As the Bulls begin their 54th season in franchise history Wednesday in Charlotte, N.C., only Denzel Valentine and Cristiano Felicio remain from that roster.

When John Paxson first succeeded Jerry Krause in April 2003, he took two years to similarly flip the roster, keeping only Tyson Chandler and Eddy Curry.

This makeover was Paxson’s doing, beginning with the June 2017 trade of Jimmy Butler to the Timberwolves. His last complete overhaul produced 10 playoff appearances in 11 seasons, albeit with only five series victories in that span.

Wednesday night begins the quest for sustained success.

“We have revamped this roster in a big way and a way in that we can look at this team and we see real talent,” Paxson said back on the team’s media day in late September. “We see a versatile roster. We see depth on this roster. We see some leadership on this roster which we haven’t had.

“And because of that our goals this year are really simple. First and foremost, we want to compete at a high, high level. And when you compete at a high level, you have an ability to be a playoff-caliber team. And we set that as a goal. (Coach) Jim (Boylen) talks about it. He’s not afraid of it. And our guys through their work have shown us that they want to make that commitment. So we feel good about that.”

There’s plenty to feel good about during a preseason. That’s when each team’s regular-season record is unblemished. The tests start for real against the Hornets, followed by Friday’s visit to Memphis.

Four of the Bulls’ first five games are on the road but all are against teams that didn’t qualify for the playoffs last season. Saturday’s home opener is against the defending NBA champion Raptors, who defeated the Pelicans in overtime Tuesday night in their first game since Kawhi Leonard left for the Clippers.

Plenty has to go right for the Bulls to make the jump from 22 victories to the playoffs. Zach LaVine and Lauri Markkanen need to step towards stardom. Tomas Satoransky and Thad Young need to continue being the low-maintenance complementary pieces they've shown to be during their careers. Otto Porter Jr. and Wendell Carter Jr. need to stay healthy. Coby White and Kris Dunn need to contribute off the bench.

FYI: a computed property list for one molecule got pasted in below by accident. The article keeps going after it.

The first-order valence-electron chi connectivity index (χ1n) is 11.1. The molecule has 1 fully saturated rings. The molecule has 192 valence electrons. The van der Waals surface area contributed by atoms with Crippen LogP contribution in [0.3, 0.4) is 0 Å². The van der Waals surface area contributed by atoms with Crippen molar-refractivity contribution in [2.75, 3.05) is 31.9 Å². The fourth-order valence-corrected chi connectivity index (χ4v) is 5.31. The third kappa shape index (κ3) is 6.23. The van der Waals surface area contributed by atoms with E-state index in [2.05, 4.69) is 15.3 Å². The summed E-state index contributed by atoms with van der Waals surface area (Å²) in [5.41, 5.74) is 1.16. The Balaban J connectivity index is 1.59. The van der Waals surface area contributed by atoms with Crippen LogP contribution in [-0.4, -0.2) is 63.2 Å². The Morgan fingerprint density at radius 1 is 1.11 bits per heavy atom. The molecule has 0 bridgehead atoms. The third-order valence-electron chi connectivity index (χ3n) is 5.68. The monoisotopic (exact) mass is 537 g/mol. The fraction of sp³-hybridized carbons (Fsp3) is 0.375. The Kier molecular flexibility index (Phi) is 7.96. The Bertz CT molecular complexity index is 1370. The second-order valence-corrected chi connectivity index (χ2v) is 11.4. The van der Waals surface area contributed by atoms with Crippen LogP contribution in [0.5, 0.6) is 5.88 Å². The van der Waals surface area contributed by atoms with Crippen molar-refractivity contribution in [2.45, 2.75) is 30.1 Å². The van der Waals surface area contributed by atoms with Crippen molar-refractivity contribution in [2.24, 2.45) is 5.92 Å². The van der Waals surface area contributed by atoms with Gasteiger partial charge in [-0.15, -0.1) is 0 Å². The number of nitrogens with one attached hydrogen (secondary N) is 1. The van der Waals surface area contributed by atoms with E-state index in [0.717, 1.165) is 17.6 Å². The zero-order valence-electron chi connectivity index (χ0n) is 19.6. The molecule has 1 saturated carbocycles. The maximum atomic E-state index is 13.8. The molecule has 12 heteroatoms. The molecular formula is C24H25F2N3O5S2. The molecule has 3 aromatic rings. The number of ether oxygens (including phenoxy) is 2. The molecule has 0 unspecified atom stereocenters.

Still, the bottom portion of the Eastern Conference playoff picture is wide open. The Bulls know this. It’s why Boylen indeed gave voice to the goal on that same September media day.

“Our goals for the season are to make the playoffs,” Boylen said then. “And every day to prepare like we’re a playoff team. Every day to work like we’re a playoff-bound team. I’m excited for that. I think that’s the only way to do it. There’s no way that we were going to stand up here and say, ‘Hey, I hope we can win 10 more games or we hope we can be better.’ We want to get to the mountain top.’’

The games count for real starting Wednesday. It’s time to start climbing.

Wendell Carter Jr. is now 6 feet, 9 inches---and other Bulls' height adjustments

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USA Today

Wendell Carter Jr. is now 6 feet, 9 inches---and other Bulls' height adjustments

With player heights long a topic of question and debate, the NBA informed teams that all players must be measured by a team physician this training camp.

It’s all part of the league’s push towards transparency, which includes detailed reports on officiating and other initiatives.

So who grew and who shrank among the Bulls?

Wendell Carter Jr. dropped from 6 feet, 10 inches to 6-foot-9, which will do nothing to change the narrative that he's an undersized big man. Kris Dunn moved from 6-4 to 6-3. Daniel Gafford isn’t 6-11, as first advertised when drafted, but 6-10. And Denzel Valentine is no longer 6-6 but 6-4.

The Bulls even pushed down Coby White’s flamboyant hairstyle and discovered he’s 6-4, not 6-5.

As for those who grew, well, Zach LaVine’s All-Star candidacy now features him as a 6-6 guard, not 6-5. New big man Luke Kornet is really big; he’s 7-2, not 7-1. And Shaq Harrison somehow grew from 6-4 to 6-7.

That’s the official Bulls’ roster.